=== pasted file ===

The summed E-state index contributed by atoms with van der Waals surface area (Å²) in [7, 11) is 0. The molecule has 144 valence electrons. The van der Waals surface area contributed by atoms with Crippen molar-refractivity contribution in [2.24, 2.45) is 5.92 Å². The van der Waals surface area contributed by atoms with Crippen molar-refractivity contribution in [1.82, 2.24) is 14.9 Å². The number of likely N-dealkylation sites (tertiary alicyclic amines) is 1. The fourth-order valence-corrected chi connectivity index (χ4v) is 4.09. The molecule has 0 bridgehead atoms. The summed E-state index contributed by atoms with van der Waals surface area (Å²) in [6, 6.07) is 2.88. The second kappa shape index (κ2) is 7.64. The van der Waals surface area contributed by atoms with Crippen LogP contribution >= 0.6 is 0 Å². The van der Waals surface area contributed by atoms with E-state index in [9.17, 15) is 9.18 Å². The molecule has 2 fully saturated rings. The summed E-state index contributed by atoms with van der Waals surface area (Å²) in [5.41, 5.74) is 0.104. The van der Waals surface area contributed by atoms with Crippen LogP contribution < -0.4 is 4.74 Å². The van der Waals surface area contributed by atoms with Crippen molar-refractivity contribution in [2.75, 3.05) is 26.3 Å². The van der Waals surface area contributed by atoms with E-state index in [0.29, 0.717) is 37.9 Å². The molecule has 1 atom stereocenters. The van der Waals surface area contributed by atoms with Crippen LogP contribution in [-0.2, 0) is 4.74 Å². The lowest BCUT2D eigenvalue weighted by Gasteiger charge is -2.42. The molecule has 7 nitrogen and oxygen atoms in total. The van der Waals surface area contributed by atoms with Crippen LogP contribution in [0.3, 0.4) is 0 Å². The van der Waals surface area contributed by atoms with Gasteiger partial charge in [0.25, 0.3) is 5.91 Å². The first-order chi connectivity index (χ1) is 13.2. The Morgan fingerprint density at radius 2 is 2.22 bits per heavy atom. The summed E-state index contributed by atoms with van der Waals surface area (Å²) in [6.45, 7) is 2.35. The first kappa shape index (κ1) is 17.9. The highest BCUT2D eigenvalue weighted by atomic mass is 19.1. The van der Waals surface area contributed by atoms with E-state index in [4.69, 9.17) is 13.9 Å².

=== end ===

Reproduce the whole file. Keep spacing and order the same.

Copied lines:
The summed E-state index contributed by atoms with van der Waals surface area (Å²) in [7, 11) is 0. The molecule has 144 valence electrons. The van der Waals surface area contributed by atoms with Crippen molar-refractivity contribution in [2.24, 2.45) is 5.92 Å². The van der Waals surface area contributed by atoms with Crippen molar-refractivity contribution in [1.82, 2.24) is 14.9 Å². The number of likely N-dealkylation sites (tertiary alicyclic amines) is 1. The fourth-order valence-corrected chi connectivity index (χ4v) is 4.09. The molecule has 0 bridgehead atoms. The summed E-state index contributed by atoms with van der Waals surface area (Å²) in [6, 6.07) is 2.88. The second kappa shape index (κ2) is 7.64. The van der Waals surface area contributed by atoms with Crippen LogP contribution >= 0.6 is 0 Å². The van der Waals surface area contributed by atoms with E-state index in [9.17, 15) is 9.18 Å². The molecule has 2 fully saturated rings. The summed E-state index contributed by atoms with van der Waals surface area (Å²) in [5.41, 5.74) is 0.104. The van der Waals surface area contributed by atoms with Crippen LogP contribution < -0.4 is 4.74 Å². The van der Waals surface area contributed by atoms with Crippen molar-refractivity contribution in [2.75, 3.05) is 26.3 Å². The van der Waals surface area contributed by atoms with E-state index in [0.29, 0.717) is 37.9 Å². The molecule has 1 atom stereocenters. The van der Waals surface area contributed by atoms with Crippen LogP contribution in [-0.2, 0) is 4.74 Å². The lowest BCUT2D eigenvalue weighted by Gasteiger charge is -2.42. The molecule has 7 nitrogen and oxygen atoms in total. The van der Waals surface area contributed by atoms with Crippen LogP contribution in [0.3, 0.4) is 0 Å². The van der Waals surface area contributed by atoms with Gasteiger partial charge in [0.25, 0.3) is 5.91 Å². The first-order chi connectivity index (χ1) is 13.2. The Morgan fingerprint density at radius 2 is 2.22 bits per heavy atom. The summed E-state index contributed by atoms with van der Waals surface area (Å²) in [6.45, 7) is 2.35. The first kappa shape index (κ1) is 17.9. The highest BCUT2D eigenvalue weighted by atomic mass is 19.1. The van der Waals surface area contributed by atoms with E-state index in [4.69, 9.17) is 13.9 Å².